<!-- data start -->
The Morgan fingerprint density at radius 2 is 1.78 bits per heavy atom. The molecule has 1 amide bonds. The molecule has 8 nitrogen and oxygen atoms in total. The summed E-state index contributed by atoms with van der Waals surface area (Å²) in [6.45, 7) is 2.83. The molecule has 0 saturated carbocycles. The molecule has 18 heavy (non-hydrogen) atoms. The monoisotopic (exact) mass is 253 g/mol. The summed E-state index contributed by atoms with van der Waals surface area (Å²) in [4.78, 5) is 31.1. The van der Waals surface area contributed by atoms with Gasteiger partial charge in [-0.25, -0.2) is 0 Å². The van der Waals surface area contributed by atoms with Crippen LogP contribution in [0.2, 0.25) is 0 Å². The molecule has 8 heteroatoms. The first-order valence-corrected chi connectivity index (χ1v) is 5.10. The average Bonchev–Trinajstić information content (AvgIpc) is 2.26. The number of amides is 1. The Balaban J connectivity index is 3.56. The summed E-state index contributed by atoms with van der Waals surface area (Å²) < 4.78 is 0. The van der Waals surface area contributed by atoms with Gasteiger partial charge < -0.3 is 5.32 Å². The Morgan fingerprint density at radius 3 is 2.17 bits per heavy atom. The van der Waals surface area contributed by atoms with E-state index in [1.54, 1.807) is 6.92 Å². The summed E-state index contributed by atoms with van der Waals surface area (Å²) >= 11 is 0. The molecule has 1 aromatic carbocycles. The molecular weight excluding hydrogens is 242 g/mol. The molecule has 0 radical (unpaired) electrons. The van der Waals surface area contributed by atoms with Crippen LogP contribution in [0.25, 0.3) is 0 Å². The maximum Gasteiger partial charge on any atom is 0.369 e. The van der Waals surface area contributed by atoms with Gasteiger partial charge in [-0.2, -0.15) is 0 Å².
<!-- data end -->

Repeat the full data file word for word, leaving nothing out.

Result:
The Morgan fingerprint density at radius 2 is 1.78 bits per heavy atom. The molecule has 1 amide bonds. The molecule has 8 nitrogen and oxygen atoms in total. The summed E-state index contributed by atoms with van der Waals surface area (Å²) in [6.45, 7) is 2.83. The molecule has 0 saturated carbocycles. The molecule has 18 heavy (non-hydrogen) atoms. The monoisotopic (exact) mass is 253 g/mol. The summed E-state index contributed by atoms with van der Waals surface area (Å²) in [4.78, 5) is 31.1. The van der Waals surface area contributed by atoms with Gasteiger partial charge in [-0.25, -0.2) is 0 Å². The van der Waals surface area contributed by atoms with Crippen LogP contribution in [0.2, 0.25) is 0 Å². The molecule has 8 heteroatoms. The first-order valence-corrected chi connectivity index (χ1v) is 5.10. The average Bonchev–Trinajstić information content (AvgIpc) is 2.26. The number of amides is 1. The Balaban J connectivity index is 3.56. The summed E-state index contributed by atoms with van der Waals surface area (Å²) < 4.78 is 0. The van der Waals surface area contributed by atoms with Gasteiger partial charge < -0.3 is 5.32 Å². The Morgan fingerprint density at radius 3 is 2.17 bits per heavy atom. The van der Waals surface area contributed by atoms with E-state index in [1.54, 1.807) is 6.92 Å². The summed E-state index contributed by atoms with van der Waals surface area (Å²) >= 11 is 0. The molecule has 1 aromatic carbocycles. The molecular weight excluding hydrogens is 242 g/mol. The molecule has 0 radical (unpaired) electrons. The van der Waals surface area contributed by atoms with Crippen LogP contribution in [0.25, 0.3) is 0 Å². The maximum Gasteiger partial charge on any atom is 0.369 e. The van der Waals surface area contributed by atoms with Gasteiger partial charge in [-0.2, -0.15) is 0 Å².